HOUSE OF REPRESENTATIVES STAFF ANALYSIS
BILL #: HB 1337 Step into Success Workforce Education and Internship Pilot Program
TIED BILLS: IDEN./SIM. BILLS: SB 1190
REFERENCE ACTION ANALYST STAFF DIRECTOR or
1) Children, Families & Seniors Subcommittee 13 Y, 0 N Brazzell Brazzell
2) Health Care Appropriations Subcommittee 14 Y, 0 N Fontaine Clark
3) Health & Human Services Committee 19 Y, 0 N Brazzell Calamas
Young adults who age out of the foster care system can experience challenges achieving self-sufficiency.
HB 1337 creates the “Step Into Success Act,” and establishes the three-year Step into Success Workforce
Education and Internship Pilot Program (program) to be implemented by the Department of Children and
Families (DCF). The purpose of the program is to give eligible foster youth and former foster youth an
opportunity to: learn and develop essential workforce and professional skills; transition from the custody of
DCF to independent living; and become better prepared for an independent and successful future.
The program includes two specific components: a workforce education component and an onsite internship
component. The bill specifies how the pilot program will operate and includes reporting requirements. State
government agencies as well as private-sector organizations may be sites for interns, who must be assigned
mentors and, subject to available funding, receive stipends.
The bill has a significant, negative fiscal impact on the DCF and no fiscal impact on local governments.
The bill provides an effective date of July 1, 2023.
This docum ent does not reflect the intent or official position of the bill sponsor or House of Representatives .
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I. SUBSTANTIVE ANALYSIS
A. EFFECT OF PROPOSED CHANGES:
Florida’s Dependency System
Chapter 39, F.S., creates the dependency system charged with protecting child welfare. Florida’s
dependency system identifies children and families in need of services through reports to the central
abuse hotline and child protective investigations. DCF and the 18 community-based care lead agencies
(CBCs) throughout Florida1 work with those families to address the problems endangering children, if
possible. If the problems are not addressed, DCF and the CBCs find safe out-of-home placements for
DCF’s practice model is based on the safety of the child within the home by using in-home services,
such as parenting coaching and counseling, to maintain and strengthen that child’s natural supports in
his or her environment.
DCF contracts with CBCs for case management, out-of-home services, and related services. The
outsourced provision of child welfare services is intended to increase local community ownership of
service delivery and design. CBCs contract with a number of subcontractors for case management and
direct care services to children and their families.
DCF remains responsible for a number of child welfare functions, including operating the central abuse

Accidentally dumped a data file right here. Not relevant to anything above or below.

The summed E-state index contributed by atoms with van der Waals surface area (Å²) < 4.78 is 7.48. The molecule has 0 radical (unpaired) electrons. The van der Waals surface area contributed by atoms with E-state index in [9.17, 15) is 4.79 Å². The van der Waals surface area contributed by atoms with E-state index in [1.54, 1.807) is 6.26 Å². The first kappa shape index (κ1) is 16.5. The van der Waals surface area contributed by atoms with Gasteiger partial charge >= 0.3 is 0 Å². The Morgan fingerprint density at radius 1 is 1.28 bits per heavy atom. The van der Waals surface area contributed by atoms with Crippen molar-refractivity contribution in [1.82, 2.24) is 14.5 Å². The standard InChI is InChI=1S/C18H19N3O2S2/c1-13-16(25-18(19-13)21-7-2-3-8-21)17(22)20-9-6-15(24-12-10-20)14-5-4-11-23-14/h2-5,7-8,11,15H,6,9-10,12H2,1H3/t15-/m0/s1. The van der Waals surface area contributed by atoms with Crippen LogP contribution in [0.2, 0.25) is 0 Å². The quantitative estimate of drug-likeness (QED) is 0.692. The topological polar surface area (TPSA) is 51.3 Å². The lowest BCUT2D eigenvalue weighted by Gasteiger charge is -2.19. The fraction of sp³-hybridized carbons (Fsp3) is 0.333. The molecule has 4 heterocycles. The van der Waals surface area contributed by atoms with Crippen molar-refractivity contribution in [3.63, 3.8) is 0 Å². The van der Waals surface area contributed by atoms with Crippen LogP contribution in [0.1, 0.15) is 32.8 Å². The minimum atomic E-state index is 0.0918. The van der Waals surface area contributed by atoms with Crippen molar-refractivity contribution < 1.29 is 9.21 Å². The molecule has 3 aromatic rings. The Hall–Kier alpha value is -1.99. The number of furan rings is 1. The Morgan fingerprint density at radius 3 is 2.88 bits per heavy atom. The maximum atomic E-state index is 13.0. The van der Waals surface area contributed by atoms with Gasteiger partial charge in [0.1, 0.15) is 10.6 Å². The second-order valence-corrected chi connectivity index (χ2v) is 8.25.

hotline, performing child protective investigations, and providing children’s legal services.2 Ultimately,
DCF is responsible for program oversight and the overall performance of the child welfare system. 3
When children are placed in out-of-home care, child welfare agencies must find safe, permanent
homes for them as quickly as possible. In most cases, children are reunified with their families. When
reunification is not possible DCF seeks to place children in permanent homes with relatives or adoptive
families. Florida law requires a permanency hearing no later than 12 months after the child was
removed from the home or within 30 days after a court determines that reasonable efforts to return the
child to either parent are not required, whichever occurs first. 4 The purpose of the permanency hearing
is for the court to determine when the child will achieve permanency or whether modifying the
permanency goal is in the child’s best interest.5 A permanency hearing must be held at least every 12
months for any child who continues to be supervised by DCF or awaits adoption. 6
The permanency goals under Florida law, listed in order of preference are:
Adoption, if a petition for termination of parental rights has been or will be filed;
Permanent guardianship under s. 39.6221, F.S.;
Permanent placement with a fit and willing relative under 39.6231, F.S.; or
Placement in another planned permanent living arrangement under s. 39.6241, F.S. 7
Permanency Outcomes by Age of Entry
1 These 18 CBCs together serve the state’s 20 judicial circuits.
2 Ch. 39, F.S.
4 S. 39.621(1), F.S.
7 S. 39.621(3), F.S.
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The U.S.Department of Health and Human Services analyzed national permanency outcomes for
children in the foster care system using state reported data.8 The following graph describes the
outcomes of children exiting care by age at entry.
Below are some likely outcomes as presented on the graph: 9
Reunification is the most likely outcome for children who enter care between ages 1 and 16.